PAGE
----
We have an outstanding (in a bad way) invoice to a client who keeps delaying paying. The invoice is for less than $2000. He is a local store outside of New York City. He said it was a bad winter… so few people came into his store, he can’t pay us.
I replied that I grew up right near his store. It snows badly every winter. One might think you’d see that coming. He wrote back that it was an EXTRA bad winter, and his foot traffic was down. It’s almost ironic that we’re getting paid because we built him an eCommerce website… which requires nobody to come into his shop to buy something. 🙂
I replied that I have a February birthday and never in my childhood went to school on my birthday due to blizzards. It was almost a joke around my house growing up. Debbie’s birthday is coming… prepare for the blizzard! I’m a bit of a loner, so spending every birthday looking out the window as the white crystals quietly covered the 1976 Ford, then the 1978 Chevy, etc… that was OK by me.
Expect Winter To Be Winter-y
I’m a consultant, and I KNOW that every year, I will have nearly nothing to do between mid-November and late-January. It’s just not a time when agencies take on a lot of work or need UX help. People aren’t doing a lot of hiring during the holidays. So my “business” slows down to nearly nothing for a few months.
I can’t stop paying my vendors. I have to plan ahead and have enough money to live and work on for those months.
I would think that most businesses open more than a year or two would notice what tends to make a period a slow time. Do they slow down in winter because they rely on foot traffic and people leave the house less? Do they slow down in summer because people vacation more and aren’t around to come into the shop?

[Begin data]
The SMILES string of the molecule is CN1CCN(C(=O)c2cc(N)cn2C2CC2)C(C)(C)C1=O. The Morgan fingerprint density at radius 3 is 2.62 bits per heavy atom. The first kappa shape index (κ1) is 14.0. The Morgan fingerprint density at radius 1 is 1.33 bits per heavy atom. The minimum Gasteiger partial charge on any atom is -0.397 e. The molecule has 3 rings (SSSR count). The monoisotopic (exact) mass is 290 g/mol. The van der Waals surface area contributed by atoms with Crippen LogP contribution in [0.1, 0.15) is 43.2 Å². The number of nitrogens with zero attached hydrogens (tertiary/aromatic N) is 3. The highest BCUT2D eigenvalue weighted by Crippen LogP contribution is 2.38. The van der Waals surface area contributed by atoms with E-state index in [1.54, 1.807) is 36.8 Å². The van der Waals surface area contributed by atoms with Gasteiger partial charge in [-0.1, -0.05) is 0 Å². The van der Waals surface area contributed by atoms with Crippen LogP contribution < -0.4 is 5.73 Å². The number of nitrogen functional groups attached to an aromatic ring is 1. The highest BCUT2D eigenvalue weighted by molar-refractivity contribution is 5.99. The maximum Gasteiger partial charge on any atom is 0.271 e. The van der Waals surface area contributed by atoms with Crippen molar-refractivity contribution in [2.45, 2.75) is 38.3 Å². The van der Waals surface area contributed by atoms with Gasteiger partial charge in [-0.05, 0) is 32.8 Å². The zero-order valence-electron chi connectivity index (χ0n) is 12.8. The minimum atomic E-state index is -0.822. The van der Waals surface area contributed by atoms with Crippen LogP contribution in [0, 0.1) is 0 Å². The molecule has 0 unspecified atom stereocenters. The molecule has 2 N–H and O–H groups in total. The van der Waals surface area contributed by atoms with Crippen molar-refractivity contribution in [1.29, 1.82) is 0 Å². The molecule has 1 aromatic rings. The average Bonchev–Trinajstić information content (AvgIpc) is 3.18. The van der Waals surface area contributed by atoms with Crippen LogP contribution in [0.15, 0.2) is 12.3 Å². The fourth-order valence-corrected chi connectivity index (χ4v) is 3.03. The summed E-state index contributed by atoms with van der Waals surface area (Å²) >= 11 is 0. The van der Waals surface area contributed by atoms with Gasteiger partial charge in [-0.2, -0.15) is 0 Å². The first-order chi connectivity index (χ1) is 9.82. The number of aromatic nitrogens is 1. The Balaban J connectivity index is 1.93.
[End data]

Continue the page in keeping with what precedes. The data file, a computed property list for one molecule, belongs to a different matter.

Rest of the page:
This client should know better. Seeing as we first worked for them in the year 2000, one might imagine that he knows by now that winter can bring less foot traffic. Ultimately, his invoice being unpaid doesn’t make or break my company. But it is making me think about how much people are really planning.
I remember one time when a client emailed me completely frantic that his weekend sales were AWFUL and what the hell is going on that he had such a bad weekend on his eCommerce website. I had to explain to him that it had been Easter that weekend (he evidently didn’t notice), and that many people were probably traveling or with family. There were probably fewer people doing online shopping. I said if it doesn’t pick up later in the month, let me know. He wrote back later saying yeah, it was just that one weekend.
Notice Patterns and Try Predicting Your Customers’ Behaviors
Winter. I’d imagine fewer people going to shops unless they have to. Maybe spacing out their haircuts more. Postponing doctor visits. Less “going antiquing.” If winter weather can affect your local business, plan for that.
Holidays and special events. Do you have the sort of business that might see less (or more) business because of a holiday? I once went to Disney World in Florida on Super Bowl Sunday. It was a (pleasant) ghost town. Chances are that hotels, car rental, and other services that rely on Disney tourism saw a drop that week as a lot of the country focused on a special event.
School breaks. You might also have the sort of business that sees fewer people or sales when kids are out of school and families travel or send kids to camp. Maybe your business relies on people traveling to you.
You owe it to your business, your customers, and certainly employees and vendors you pay to notice patterns and plan ahead. If you will need to stockpile money when times will be or might be slow, then make sure you’re doing that.
Once you have identified these potential lulls, the second half of that then is are there any promotions you could run that would increase traffic or sales during those down times?